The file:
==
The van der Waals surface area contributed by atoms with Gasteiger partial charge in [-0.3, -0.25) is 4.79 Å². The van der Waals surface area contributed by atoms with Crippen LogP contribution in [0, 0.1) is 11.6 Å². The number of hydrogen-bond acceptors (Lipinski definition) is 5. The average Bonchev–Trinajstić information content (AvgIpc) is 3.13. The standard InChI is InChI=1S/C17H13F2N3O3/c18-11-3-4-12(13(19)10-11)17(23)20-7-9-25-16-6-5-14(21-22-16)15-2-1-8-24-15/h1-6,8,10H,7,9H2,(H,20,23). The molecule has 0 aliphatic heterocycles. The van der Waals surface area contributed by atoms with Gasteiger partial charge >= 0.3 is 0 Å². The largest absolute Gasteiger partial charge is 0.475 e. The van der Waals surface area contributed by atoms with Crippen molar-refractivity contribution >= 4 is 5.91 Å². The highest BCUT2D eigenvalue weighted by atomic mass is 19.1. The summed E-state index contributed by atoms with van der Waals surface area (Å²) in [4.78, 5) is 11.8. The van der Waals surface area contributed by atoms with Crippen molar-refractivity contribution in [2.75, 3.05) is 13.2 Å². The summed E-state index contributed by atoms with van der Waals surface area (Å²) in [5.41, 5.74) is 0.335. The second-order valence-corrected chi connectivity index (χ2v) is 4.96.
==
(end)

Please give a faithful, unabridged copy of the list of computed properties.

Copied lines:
The van der Waals surface area contributed by atoms with Gasteiger partial charge in [-0.3, -0.25) is 4.79 Å². The van der Waals surface area contributed by atoms with Crippen LogP contribution in [0, 0.1) is 11.6 Å². The number of hydrogen-bond acceptors (Lipinski definition) is 5. The average Bonchev–Trinajstić information content (AvgIpc) is 3.13. The standard InChI is InChI=1S/C17H13F2N3O3/c18-11-3-4-12(13(19)10-11)17(23)20-7-9-25-16-6-5-14(21-22-16)15-2-1-8-24-15/h1-6,8,10H,7,9H2,(H,20,23). The molecule has 0 aliphatic heterocycles. The van der Waals surface area contributed by atoms with Gasteiger partial charge >= 0.3 is 0 Å². The largest absolute Gasteiger partial charge is 0.475 e. The van der Waals surface area contributed by atoms with Crippen molar-refractivity contribution >= 4 is 5.91 Å². The highest BCUT2D eigenvalue weighted by atomic mass is 19.1. The summed E-state index contributed by atoms with van der Waals surface area (Å²) in [4.78, 5) is 11.8. The van der Waals surface area contributed by atoms with Crippen molar-refractivity contribution in [2.75, 3.05) is 13.2 Å². The summed E-state index contributed by atoms with van der Waals surface area (Å²) in [5.41, 5.74) is 0.335. The second-order valence-corrected chi connectivity index (χ2v) is 4.96.